It was on the Galkayo airport road that Moore was taken. Near the same spot where the Danish Demining Group team was kidnapped the year before, a reported fifteen men stopped Moore’s vehicle and pulled him from the car. According to Pelton, the kidnappers turned Moore over to a pirate commander named Ali Dulaaye, from the Hawiye’s Sa’ad clan, which, with its rival Saleebaan clan, dominates the hostage-taking business in Galmudug. (Saleebaan kidnappers had abducted Buchanan and Thisted.) Moore was taken to the coastal town of Hobyo. Less than one week later, Navy SEAL Team Six, which had killed Osama Bin Laden in 2011, rescued Buchanan and Thisted and killed their captors. The raid threw Moore’s guards into a panic that never subsided. “They were always afraid of an attack,” said a Somali source. “They were afraid of the Saleebaan clan and the U.S.” Along with the fear came anger. The kidnappers initially demanded a ransom of $20 million—an unprecedented sum for a single hostage—as compensation for the extra militiamen they were forced to hire to protect Moore. They threatened to turn Moore over to Al Shabaab if they didn’t get their money.
Through his Somali contacts, Pelton tried to persuade the kidnappers to lower their demands. “I said, ‘He’s not a big fish, he’s a freelance journalist. You’re not going to sell him to Al Shabaab, that’s bullshit, they don’t buy hostages, and besides there is no Al Shabaab in this corner of Somalia.’ ” (The Islamic rebels are concentrated around Mogadishu and the south.) Moore was shuttled to a series of huts along the coast, then moved forty miles inland, to a desolate, heat-blasted region of scrub populated by desert nomads and outlaws. Pelton stayed in touch with the kidnappers. “For a while they said, ‘He’s in a hole, being kept away from the drones’ . . . He was not being treated like a normal hostage."4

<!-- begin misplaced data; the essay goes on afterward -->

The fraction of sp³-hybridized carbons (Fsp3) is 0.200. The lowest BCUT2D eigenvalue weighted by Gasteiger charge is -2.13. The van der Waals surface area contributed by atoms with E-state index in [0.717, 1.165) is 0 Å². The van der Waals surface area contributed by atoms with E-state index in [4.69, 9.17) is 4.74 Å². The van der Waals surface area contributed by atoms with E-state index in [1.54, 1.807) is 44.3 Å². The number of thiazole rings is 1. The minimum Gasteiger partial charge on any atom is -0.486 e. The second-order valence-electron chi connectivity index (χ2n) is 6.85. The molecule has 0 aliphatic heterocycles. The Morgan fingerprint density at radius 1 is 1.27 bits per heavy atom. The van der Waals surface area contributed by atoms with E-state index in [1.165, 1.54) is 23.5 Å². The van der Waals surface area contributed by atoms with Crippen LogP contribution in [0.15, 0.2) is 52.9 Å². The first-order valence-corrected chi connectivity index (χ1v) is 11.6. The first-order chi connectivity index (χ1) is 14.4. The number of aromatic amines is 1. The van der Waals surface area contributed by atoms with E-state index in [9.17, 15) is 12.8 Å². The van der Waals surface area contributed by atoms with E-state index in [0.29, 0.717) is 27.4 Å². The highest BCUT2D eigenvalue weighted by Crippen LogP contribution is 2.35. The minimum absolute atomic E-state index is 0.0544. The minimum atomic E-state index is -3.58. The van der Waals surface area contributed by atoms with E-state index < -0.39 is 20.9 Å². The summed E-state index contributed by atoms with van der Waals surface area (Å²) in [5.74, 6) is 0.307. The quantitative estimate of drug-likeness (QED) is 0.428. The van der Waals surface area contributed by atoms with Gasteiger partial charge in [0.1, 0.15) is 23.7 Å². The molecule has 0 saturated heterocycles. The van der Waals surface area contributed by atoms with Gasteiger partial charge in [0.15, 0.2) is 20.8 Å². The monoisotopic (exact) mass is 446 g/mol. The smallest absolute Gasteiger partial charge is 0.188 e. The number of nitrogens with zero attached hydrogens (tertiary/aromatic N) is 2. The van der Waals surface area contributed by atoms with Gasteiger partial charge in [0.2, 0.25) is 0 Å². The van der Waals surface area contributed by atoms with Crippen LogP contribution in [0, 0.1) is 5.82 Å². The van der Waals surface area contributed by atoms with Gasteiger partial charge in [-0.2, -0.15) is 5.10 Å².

Meanwhile, negotiations for Moore’s release crept along. According to the security consultant with knowledge of the case, all talks with the Somali pirates went through a single channel. If Moore had been covered by a K&R policy, a “response team” from the insurance company would have handled the negotiations. But this was not the case, the consultant says. Moore’s mother was guided by private security experts— evidence, he believes, that Moore was not carrying insurance. Those expert negotiators would have kept Saunders “front and center” with the pirates, emphasizing the message that the pirates were bankrupting an old woman with little funds.